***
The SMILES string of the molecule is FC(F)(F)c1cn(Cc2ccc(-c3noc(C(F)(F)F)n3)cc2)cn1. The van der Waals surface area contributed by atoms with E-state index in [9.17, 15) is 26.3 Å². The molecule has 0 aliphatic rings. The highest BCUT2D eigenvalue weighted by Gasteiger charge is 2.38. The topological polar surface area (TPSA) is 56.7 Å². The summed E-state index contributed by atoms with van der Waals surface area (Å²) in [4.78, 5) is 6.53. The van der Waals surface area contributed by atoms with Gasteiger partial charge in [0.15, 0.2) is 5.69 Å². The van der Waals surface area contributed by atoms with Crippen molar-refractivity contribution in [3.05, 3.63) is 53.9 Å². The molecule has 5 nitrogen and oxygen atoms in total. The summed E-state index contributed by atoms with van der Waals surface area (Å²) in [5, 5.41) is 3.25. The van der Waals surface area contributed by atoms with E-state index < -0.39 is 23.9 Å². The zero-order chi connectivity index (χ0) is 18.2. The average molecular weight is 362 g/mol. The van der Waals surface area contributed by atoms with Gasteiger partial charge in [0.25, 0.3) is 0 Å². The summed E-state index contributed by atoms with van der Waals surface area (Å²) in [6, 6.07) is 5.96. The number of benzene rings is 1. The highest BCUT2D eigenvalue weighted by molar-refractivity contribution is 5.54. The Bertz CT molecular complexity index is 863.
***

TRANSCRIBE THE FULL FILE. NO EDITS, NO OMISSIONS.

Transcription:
The SMILES string of the molecule is FC(F)(F)c1cn(Cc2ccc(-c3noc(C(F)(F)F)n3)cc2)cn1. The van der Waals surface area contributed by atoms with E-state index in [9.17, 15) is 26.3 Å². The molecule has 0 aliphatic rings. The highest BCUT2D eigenvalue weighted by Gasteiger charge is 2.38. The topological polar surface area (TPSA) is 56.7 Å². The summed E-state index contributed by atoms with van der Waals surface area (Å²) in [4.78, 5) is 6.53. The van der Waals surface area contributed by atoms with Gasteiger partial charge in [0.15, 0.2) is 5.69 Å². The van der Waals surface area contributed by atoms with Crippen molar-refractivity contribution in [3.05, 3.63) is 53.9 Å². The molecule has 5 nitrogen and oxygen atoms in total. The summed E-state index contributed by atoms with van der Waals surface area (Å²) in [5, 5.41) is 3.25. The van der Waals surface area contributed by atoms with E-state index < -0.39 is 23.9 Å². The zero-order chi connectivity index (χ0) is 18.2. The average molecular weight is 362 g/mol. The van der Waals surface area contributed by atoms with Gasteiger partial charge in [0.25, 0.3) is 0 Å². The summed E-state index contributed by atoms with van der Waals surface area (Å²) in [6, 6.07) is 5.96. The number of benzene rings is 1. The highest BCUT2D eigenvalue weighted by molar-refractivity contribution is 5.54. The Bertz CT molecular complexity index is 863.